That said, when you enter a company from the first rung of the corporate ladder, you will see all sorts of things. Your virtue and integrity will very possibly be tested, you will likely be treated unfairly more than once and you will definitely not agree with a lot of things. On the flip side, however, you will most definitely have no idea everything your managers are grappling with – the pressures, strains and struggles to prioritize everything on their plates can be overwhelming. And, if their managers are inept as well, it is the blind leading the blind.

Much of the ownership of your job falls upon you. It should, and it does. The training – however adequate – is there, and you have to always be on a quest for knowledge. It is your manager’s job to remove obstacles, foster a healthy environment and coach you, but there are no guarantees this will happen.

As an employee, the best thing to remember is that you work for your leadership team and your job is to be the person you pledged to be on interview day. Even if they are not an ideal boss, that is likely not going to change anytime soon. Remember the basics of the holy sales trinity – the customer, the company and you – with every choice you make, and even if you have to smile and nod a lot, search for a compliment or grit your teeth/bite your tongue, hear them out, make them feel like the smartest person in the room and do your best to meet them halfway. Let them do their talking. Say your peace; you will need to test the waters as to how open they are to your ideas and occasional disagreements. If they yell at you or demean you daily, there’s a problem, and you will often have to softly convey any disagreements like you are breaking up with a longtime lover or just keep quiet. If they are open to your ideas, lucky you. You might have a good relationship with that person.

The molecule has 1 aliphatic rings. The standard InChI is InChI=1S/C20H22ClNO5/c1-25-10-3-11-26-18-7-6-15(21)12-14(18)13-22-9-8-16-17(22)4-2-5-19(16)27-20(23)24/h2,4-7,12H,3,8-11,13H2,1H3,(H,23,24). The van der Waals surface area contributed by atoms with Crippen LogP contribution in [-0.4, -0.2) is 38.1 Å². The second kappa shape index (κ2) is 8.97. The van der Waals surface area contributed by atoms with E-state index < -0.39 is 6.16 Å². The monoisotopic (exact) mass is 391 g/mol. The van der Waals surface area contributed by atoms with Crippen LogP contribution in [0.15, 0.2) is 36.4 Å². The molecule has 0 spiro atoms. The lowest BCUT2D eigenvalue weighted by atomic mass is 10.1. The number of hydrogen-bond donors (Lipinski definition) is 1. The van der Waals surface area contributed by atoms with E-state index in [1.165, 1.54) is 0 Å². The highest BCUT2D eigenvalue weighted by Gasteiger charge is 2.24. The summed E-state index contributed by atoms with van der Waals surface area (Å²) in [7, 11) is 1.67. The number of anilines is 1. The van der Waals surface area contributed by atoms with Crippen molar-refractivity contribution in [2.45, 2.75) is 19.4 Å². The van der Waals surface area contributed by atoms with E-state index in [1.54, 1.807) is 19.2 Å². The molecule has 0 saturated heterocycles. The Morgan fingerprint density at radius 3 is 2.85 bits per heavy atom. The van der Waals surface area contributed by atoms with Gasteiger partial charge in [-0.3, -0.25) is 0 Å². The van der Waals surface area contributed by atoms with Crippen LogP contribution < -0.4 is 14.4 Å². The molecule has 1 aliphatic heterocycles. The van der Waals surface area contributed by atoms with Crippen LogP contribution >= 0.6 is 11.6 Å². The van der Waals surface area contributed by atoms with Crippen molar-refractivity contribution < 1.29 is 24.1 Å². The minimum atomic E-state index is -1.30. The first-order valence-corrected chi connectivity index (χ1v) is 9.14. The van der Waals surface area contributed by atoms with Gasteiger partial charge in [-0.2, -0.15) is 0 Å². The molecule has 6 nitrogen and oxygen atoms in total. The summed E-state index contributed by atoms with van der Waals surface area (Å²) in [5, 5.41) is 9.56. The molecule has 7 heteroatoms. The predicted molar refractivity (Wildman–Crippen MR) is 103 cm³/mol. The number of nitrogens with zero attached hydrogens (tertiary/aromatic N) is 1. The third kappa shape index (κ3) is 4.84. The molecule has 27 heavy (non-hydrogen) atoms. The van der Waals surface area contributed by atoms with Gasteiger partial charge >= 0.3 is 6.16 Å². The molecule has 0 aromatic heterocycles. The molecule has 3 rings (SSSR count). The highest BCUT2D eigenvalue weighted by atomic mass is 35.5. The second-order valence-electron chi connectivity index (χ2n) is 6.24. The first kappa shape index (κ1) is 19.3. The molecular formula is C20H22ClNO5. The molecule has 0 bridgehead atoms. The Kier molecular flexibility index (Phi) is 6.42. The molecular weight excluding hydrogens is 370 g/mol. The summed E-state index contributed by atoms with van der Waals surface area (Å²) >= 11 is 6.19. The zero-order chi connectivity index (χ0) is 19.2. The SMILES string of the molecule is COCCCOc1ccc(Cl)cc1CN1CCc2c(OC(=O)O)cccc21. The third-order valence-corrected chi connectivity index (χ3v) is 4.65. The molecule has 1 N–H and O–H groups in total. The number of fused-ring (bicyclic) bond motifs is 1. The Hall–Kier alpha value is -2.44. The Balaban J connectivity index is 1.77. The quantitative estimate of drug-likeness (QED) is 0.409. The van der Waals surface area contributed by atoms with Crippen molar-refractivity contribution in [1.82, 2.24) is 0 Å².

As a manager, you will face 10-to-30 times the personalities. There’s the prima donna superstars, the overachievers, the under-achievers, those who aren’t cut out for the gig but try their behinds off, and those who stink up the joint.